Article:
This week brought a couple of important updates in the lawsuits against Apple, Macmillan and Penguin. First, the antitrust lawsuit filed by 16 States’ Attorneys General saw 17 more states jump in, and several new details came to light as previously redacted content was made public in the amended complaint. Laura Hazard Owen takes a look at the highlights over at PaidContent, including how the Big Five got holdout publisher Six to get on board:
“E-mails to Barnes & Noble: Once five publishers and Apple had enacted agency pricing, the complaint says the five publishers ‘worked together to force’ Random House to adopt it as well. On March 4, 2010, in an exchange also identified in the DOJ’s filing, Penguin CEO David Shanks sent Barnes & Noble’s then-CEO Steve Riggio an e-mail reading in part, ‘Random House has chosen to stay on their current model and will allow retailers to sell at whatever price they wish … I would hope that [Barnes & Noble] would be equally brutal to Publishers who have thrown in with your competition with obvious disdain for your welfare … I hope you make Random House hurt like Amazon is doing to people who are looking out for the overall welfare of the publishing industry.’”
Jane Litte over at Dear Author has a thorough analysis of the amended complaint as well, and also covers the second important lawsuit update of the week: U.S. District Judge Denise Cote denied Apple, Penguin, and Macmillan’s motion to dismiss the civil class action lawsuit. Litte offers highlights and analysis of both the amended complaint in the states’ lawsuit and from Judge Cote’s opinion. She says the emphasis on “windowing” — holding back ebook versions of hardcover books in order to sell more of the higher priced editions — is “genius of the DOJ/States’ Attorneys General to argue because it sets a pattern of concerted behavior regarding price controls.” Litte concludes:
“I think that the defendants (Apple, Penguin and Macmillan) have two options here. Settle now or take their slim chances to jury where I am convinced they will lose and hope that the 2nd Circuit slaps down Judge Cote’s per se finding on appeal.”
Litte’s post is a must-read this week. She also will talk more about the DOJ/States’ Attorneys General lawsuits with Kat Meyer on today’s Follow the Reader discussion at 4 p.m. eastern on Twitter. You can join in at #followreader.
The anti-piracy holy grail?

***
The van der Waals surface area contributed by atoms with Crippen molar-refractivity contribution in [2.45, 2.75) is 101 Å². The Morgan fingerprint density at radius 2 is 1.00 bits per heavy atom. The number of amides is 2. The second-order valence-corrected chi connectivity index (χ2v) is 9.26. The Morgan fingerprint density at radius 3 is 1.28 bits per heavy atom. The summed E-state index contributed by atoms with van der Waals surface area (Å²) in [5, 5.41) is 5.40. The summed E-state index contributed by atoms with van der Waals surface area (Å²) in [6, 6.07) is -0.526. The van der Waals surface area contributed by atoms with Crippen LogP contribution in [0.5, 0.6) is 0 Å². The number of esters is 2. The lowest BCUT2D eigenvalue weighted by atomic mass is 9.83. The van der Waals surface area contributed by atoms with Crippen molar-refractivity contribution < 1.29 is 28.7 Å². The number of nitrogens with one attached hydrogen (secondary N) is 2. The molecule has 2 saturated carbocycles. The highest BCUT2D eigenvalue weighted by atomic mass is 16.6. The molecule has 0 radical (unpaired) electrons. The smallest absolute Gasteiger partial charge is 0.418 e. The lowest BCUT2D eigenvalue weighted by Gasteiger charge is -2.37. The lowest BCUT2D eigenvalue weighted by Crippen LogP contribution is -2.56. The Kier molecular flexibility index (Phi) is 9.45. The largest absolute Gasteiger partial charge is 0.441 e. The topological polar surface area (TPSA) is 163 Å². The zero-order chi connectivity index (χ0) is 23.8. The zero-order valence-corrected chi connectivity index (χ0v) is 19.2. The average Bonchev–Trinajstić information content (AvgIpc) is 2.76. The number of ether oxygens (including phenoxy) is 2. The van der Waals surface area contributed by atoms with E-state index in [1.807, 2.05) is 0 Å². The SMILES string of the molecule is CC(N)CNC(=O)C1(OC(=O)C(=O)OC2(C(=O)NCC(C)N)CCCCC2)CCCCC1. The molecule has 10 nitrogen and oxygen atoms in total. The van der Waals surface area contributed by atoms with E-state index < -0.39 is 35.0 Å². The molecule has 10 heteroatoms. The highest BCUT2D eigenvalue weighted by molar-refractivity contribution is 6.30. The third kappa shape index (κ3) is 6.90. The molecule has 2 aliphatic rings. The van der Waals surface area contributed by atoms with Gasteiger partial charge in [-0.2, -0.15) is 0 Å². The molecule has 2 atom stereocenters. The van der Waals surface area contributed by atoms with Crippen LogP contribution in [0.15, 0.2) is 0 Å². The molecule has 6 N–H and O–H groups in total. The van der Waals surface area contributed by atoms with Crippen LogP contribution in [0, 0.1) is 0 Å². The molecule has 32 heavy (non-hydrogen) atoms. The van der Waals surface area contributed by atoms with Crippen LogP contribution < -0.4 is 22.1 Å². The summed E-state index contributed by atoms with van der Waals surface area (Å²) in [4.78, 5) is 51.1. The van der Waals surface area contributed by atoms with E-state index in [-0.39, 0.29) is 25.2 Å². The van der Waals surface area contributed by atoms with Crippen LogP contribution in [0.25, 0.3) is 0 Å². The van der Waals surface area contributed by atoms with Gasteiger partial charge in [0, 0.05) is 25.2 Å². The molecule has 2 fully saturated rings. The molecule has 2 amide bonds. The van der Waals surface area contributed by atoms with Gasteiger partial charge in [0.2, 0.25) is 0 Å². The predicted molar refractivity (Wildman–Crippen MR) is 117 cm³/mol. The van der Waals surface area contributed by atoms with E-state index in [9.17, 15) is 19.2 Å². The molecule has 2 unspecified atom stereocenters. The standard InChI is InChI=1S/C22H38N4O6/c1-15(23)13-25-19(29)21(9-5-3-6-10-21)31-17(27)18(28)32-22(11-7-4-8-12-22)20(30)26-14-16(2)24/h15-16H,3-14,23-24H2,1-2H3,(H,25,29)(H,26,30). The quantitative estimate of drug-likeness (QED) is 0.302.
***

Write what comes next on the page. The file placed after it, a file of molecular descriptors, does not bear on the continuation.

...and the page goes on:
What if piracy on the Internet could be shut down? That’s what Russian-based startup Pirate Pay is aiming to accomplish. The company, which was partially funded by a $100,000 investment from the Microsoft Seed Financing Fund, is targeting its technology at file sharing on BitTorrent. TorrentFreak reports:
“[Pirate Pay] has developed a technology [that] allows them to attack existing BitTorrent swarms, making it impossible for people to share files … The company doesn’t reveal how it works, but they appear to be flooding clients with fake information, masquerading as legitimate peers.”
Company CEO Andrei Klimenko talked a bit more in-depth in an interview at Russia Beyond the Headlines:
“It was not so hard to do from inside an I.S.P.’s network. But to turn the technology into global service, we had to convince all I.S.P.s to acquire our solution. This is, what someone could call, mission impossible. So to create a global service, we had to find the way to do it from the cloud. So we needed money for development.”
That’s where Microsoft came in. In the interview, Klimenko describes the success of the group’s first project, protecting the film “Vysotsky. Thanks to God I’m Alive” after its release in December:
“We used a number of servers to make a connection to each and every p2p client that distributed this film. Then Pirate Pay sent specific traffic to confuse these clients about the real I.P. addresses of other clients and to make them disconnect from each other. Not all the goals were reached. But nearly 50,000 users did not complete their downloads.”
Whether or not the technology will continue to work in the long term is questionable. The BBC reports: “[University of Cambridge security researcher Richard Clayton], who blogs about such issues, said peer-to-peer networks would eventually adapt, sharing information about ‘bogus’ peers such as those reportedly utilised by companies like Pirate Pay.”
“News you read is different than news you say you read”
In a post at at AdAge Digital, Steve Rubel mused this week on digital media, social sharing and news consumption. Inspired after an executive briefing at Fairfax Media’s headquarters in Sydney, he writes:
“‘News you read is different than news you say you read,’ said Darren Burden, general manager-news and digital publishing for Fairfax, one of Australia’s largest companies. The former is driven by what you want or need to know, and the latter by what you want your friends to think.
“Just like that, Burden nailed the psychology that drives subconscious and routine behaviors in the digital age. The media get it. They know that as social networks become a primary pathway to content, news that’s crafted to find you must indeed be different from news that’s intended for you to find.
“Few companies can execute both styles equally well, however, and the result is a stylistic continental divide as newsrooms tilt toward one or the other.”
Rubel’s analysis of how various brands are wrestling with the issue is an interesting read. He concludes that content producers are going to need to be “adept in both styles to create the resonance required to stand out in an age with too much content and not enough time.”